EGU General Assembly 2021
© Author(s) 2021. This work is distributed under
the Creative Commons Attribution 4.0 License.

Projected increases in surface melt and ice loss and their potential feedbacks for the Northern and Southern Patagonian Icefields 

Claudio Bravo1,2, Deniz Bozkurt3, Andrew N. Ross4, and Duncan J. Quincey1
Claudio Bravo et al.
  • 1School of Geography, University of Leeds, United Kingdom (
  • 2Centro de Estudios Científicos, Valdivia, Chile
  • 3Department of Meteorology, University of Valparaíso, Valparaíso, Chile and Center for Climate and Resilience Research (CR)2, Santiago, Chile
  • 4School of Earth and Environment, University of Leeds, Leeds, United Kingdom

Patagonia (40°S-55°S) includes two large icefields, the Northern and Southern Patagonian Icefields (NPI and SPI). Most of the glaciers within these icefields are shrinking rapidly, raising concerns about their contribution to sea-level rise in the face of ongoing climatic change. This ice volume loss has led to rapid changes that remain imprinted on the Patagonia landscapes. In view of the local, regional and worldwide impacts of glacier retreat in Patagonia, an assessment of the potential future surface mass balance (SMB) and ice loss of the icefields, is critical. We seek to provide this assessment by modelling the SMB between 1976 and 2050 for both icefields, using regional climate model data (RegCM4.6) and a range of emission scenarios at a spatial resolution of 10 km. Additionally, using meteorological observations during strong drought conditions which occurred in Patagonia in 2016, key meteorological and glaciological characteristics are described, quantified and analysed in order to assess possible future conditions.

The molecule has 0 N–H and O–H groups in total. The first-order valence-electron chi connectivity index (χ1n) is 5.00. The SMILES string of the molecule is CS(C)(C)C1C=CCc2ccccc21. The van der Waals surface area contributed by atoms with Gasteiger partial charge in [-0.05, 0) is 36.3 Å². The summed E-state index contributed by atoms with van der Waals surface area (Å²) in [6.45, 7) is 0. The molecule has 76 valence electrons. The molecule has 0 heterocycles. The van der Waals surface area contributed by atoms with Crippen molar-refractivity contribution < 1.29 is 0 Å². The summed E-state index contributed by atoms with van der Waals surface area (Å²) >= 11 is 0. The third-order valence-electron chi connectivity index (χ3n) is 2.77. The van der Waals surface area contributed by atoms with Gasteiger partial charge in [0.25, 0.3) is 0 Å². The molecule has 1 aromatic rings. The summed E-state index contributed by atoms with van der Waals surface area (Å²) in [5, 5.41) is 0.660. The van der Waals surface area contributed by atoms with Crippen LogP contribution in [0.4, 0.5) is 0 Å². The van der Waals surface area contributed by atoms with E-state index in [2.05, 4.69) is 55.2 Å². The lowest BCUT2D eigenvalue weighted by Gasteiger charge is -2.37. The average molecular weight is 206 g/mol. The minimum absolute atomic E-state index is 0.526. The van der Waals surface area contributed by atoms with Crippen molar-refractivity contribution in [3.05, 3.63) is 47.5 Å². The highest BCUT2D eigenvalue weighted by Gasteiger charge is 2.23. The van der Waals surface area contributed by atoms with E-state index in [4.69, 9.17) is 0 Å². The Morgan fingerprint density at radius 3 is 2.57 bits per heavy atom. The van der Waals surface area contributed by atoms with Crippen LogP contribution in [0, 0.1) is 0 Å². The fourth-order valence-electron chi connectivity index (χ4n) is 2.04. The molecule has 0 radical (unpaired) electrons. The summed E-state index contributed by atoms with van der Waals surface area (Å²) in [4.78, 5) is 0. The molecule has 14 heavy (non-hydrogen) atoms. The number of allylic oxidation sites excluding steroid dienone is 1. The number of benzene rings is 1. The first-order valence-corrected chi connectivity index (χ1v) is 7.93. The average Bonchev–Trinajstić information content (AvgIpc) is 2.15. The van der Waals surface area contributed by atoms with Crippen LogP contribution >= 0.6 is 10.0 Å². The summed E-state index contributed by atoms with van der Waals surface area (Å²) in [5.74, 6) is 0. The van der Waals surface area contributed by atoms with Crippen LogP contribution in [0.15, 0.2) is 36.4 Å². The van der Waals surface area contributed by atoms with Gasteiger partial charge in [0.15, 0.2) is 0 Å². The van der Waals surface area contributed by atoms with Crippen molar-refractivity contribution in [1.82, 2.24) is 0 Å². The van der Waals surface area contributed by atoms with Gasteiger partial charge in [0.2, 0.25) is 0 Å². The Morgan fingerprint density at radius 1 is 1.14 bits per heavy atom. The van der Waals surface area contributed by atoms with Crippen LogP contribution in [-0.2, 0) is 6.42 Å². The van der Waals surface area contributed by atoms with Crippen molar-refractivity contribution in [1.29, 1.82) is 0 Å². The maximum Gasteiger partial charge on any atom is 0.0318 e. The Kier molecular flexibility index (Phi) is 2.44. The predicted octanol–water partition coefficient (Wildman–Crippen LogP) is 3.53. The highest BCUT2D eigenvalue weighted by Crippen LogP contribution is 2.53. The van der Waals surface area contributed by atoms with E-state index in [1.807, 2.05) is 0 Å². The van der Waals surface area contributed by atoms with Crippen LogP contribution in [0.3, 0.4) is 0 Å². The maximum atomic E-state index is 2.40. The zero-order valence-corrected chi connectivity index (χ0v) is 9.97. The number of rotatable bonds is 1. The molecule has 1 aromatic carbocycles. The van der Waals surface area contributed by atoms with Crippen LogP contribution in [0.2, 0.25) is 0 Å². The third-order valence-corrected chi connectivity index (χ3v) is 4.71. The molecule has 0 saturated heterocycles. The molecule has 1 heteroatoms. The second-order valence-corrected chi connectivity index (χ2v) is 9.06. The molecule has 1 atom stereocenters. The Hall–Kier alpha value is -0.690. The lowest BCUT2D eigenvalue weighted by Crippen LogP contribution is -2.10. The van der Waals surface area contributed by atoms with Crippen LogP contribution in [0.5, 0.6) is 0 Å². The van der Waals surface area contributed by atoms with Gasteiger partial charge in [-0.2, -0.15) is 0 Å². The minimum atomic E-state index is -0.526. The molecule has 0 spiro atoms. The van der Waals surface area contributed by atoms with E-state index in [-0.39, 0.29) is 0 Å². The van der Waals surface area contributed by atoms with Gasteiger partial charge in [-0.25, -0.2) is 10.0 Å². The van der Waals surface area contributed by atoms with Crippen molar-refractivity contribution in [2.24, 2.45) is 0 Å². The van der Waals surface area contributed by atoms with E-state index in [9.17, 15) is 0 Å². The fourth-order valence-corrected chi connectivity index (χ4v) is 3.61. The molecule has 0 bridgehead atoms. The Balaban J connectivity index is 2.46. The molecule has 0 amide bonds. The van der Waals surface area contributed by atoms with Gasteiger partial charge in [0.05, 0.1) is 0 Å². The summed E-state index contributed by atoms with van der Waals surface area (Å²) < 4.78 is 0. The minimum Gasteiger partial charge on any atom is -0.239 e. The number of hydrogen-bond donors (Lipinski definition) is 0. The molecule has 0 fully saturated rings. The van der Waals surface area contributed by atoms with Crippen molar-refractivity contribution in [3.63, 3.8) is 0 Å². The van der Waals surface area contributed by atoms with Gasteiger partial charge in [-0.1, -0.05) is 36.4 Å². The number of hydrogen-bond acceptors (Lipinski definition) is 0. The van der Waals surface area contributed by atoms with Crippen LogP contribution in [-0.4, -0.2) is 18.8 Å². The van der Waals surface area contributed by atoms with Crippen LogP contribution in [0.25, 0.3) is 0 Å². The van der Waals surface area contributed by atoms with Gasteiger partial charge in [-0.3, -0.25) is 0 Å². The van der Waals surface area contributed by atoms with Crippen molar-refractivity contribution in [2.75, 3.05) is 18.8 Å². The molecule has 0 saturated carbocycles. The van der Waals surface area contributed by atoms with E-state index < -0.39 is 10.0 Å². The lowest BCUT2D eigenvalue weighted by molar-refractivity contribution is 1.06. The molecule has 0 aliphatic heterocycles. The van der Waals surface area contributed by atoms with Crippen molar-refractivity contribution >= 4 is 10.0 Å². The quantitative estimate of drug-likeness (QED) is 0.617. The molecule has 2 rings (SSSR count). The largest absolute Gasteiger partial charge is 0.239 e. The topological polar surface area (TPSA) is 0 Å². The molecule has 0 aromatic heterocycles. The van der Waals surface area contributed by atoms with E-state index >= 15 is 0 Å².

For the NPI, a reduction between 1.51 m w.e.  (RCP2.6) and 1.88 m w.e. (RCP8.5) was projected, suggesting that negative SMB will prevail well into future decades. For the SPI the projected reduction was within the range of 1.12 m w.e. (RCP2.6) to 1.45 m w.e. (RCP8.5), which implies positive SMB will dominate, albeit at a lower rate than the current observed. However, if it is assumed that the recent frontal ablation rates tend to continue into future decades, ice loss and sea-level contributions will increase for both Icefields. The trend towards lower SMB is explained by an increase in melt, and to a lesser extent by a reduction in snow accumulation.

Several mechanisms not accounted for our modelling approach could act as positive feedbacks in the magnitude of the ice loss. We summarise these feedbacks in a conceptual framework based on a combination of our own meteorological observations as well as on the recent research findings. This framework highlights the diversity of meteorological and glaciological conditions that can prevail even between nearby glaciers. Importantly, more frequent thermal inversion events and increased meltwater availability are likely to trigger ice dynamics changes and potential increases in ablation. Together, these plus other factors make the prediction of future glacier response and evolution in Patagonia a very complex and challenging task.

How to cite: Bravo, C., Bozkurt, D., Ross, A. N., and Quincey, D. J.: Projected increases in surface melt and ice loss and their potential feedbacks for the Northern and Southern Patagonian Icefields , EGU General Assembly 2021, online, 19–30 Apr 2021, EGU21-10973,, 2021.

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